And I am not on it. And that is not what bothers me. I would like a house, a flat, a place of my own to live in. If possible I would like to buy a place, but as long as it's secure, mine to stay in and make in my own image, then there are other arrangements that would suit me fine. It's not being able to find security that eats away at people. Do these commentators have no sense of that, no imagination, no understanding of what it's like? I'm not bothered because I have to pay rent. I'm not bothered because I cannot invest in the market. I cannot invest in the Stock Exchange either and I lose no sleep over that. That's not what gets me down, and it gets me down all right, every time I read another story about house prices and how they've gone up five per cent since they told you last. Or maybe they're going down. Or up. Or not. It's relentless. And what it gives you is a sense of worthlessness. A sense of pointlessness. A sense of futility. A sense of wasting your time, all your time, and having no way of doing otherwise.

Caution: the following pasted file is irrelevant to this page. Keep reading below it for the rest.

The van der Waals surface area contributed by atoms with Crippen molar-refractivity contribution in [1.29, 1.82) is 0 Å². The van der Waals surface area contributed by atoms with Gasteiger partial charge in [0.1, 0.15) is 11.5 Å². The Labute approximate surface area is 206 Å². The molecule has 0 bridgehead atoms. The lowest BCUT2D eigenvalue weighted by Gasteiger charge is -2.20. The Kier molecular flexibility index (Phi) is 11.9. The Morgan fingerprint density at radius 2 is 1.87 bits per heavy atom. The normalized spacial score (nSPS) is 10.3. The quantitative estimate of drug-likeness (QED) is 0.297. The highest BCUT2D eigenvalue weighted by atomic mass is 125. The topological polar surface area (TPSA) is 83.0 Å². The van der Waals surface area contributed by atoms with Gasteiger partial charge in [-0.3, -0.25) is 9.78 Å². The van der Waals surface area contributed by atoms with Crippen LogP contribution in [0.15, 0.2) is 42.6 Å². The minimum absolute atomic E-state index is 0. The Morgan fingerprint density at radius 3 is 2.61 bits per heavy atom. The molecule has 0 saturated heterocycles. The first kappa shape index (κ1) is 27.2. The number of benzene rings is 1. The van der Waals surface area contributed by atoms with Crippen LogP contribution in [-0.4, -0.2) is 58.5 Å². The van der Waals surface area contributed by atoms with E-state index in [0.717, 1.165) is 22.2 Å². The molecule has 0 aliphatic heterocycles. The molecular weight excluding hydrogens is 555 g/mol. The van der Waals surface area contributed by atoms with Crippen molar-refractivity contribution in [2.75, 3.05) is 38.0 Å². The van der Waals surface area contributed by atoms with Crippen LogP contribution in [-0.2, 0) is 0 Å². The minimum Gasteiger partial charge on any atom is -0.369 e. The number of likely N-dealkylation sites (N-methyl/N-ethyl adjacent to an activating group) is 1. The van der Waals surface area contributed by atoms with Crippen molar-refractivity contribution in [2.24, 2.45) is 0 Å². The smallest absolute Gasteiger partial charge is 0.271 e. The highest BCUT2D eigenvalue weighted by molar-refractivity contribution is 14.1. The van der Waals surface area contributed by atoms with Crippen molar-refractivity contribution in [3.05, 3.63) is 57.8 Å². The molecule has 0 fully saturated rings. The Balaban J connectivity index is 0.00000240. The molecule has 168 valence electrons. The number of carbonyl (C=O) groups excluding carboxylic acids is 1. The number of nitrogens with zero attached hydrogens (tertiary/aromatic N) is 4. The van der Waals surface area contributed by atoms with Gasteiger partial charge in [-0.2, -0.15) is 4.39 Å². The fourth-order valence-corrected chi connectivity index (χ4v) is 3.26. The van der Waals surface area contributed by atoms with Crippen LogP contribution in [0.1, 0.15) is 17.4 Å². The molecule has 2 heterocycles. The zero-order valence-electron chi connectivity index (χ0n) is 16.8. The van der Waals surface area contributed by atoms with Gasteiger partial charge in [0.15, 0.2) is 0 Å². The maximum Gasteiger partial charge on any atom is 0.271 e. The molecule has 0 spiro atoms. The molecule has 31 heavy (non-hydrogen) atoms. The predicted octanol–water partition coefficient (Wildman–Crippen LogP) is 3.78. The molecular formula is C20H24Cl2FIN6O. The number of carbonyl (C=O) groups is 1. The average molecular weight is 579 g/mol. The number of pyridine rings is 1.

Not because you're never going to be able to accumulate. But because as far as you can see, no matter how hard you work, no matter how damned hard they make you work, no matter how many hard years of damned hard work they make you do, you are never going to have even as much as a secure place to lay your head. That is what eats away at you. Perhaps people cannot see that, if what they view as "failure" is no worse than not being a success. If what they mean by worth relates to the word's true meaning in the same way as property relates to home. But what eats away at you is much worse than that. It's the sense of playing against ridiculous odds. The sense of all of this being for nothing.

The property ladder is nothing to do with it. What grinds you down and wipes you out is simply this. The further you stretch for the balloon, the further away it always floats.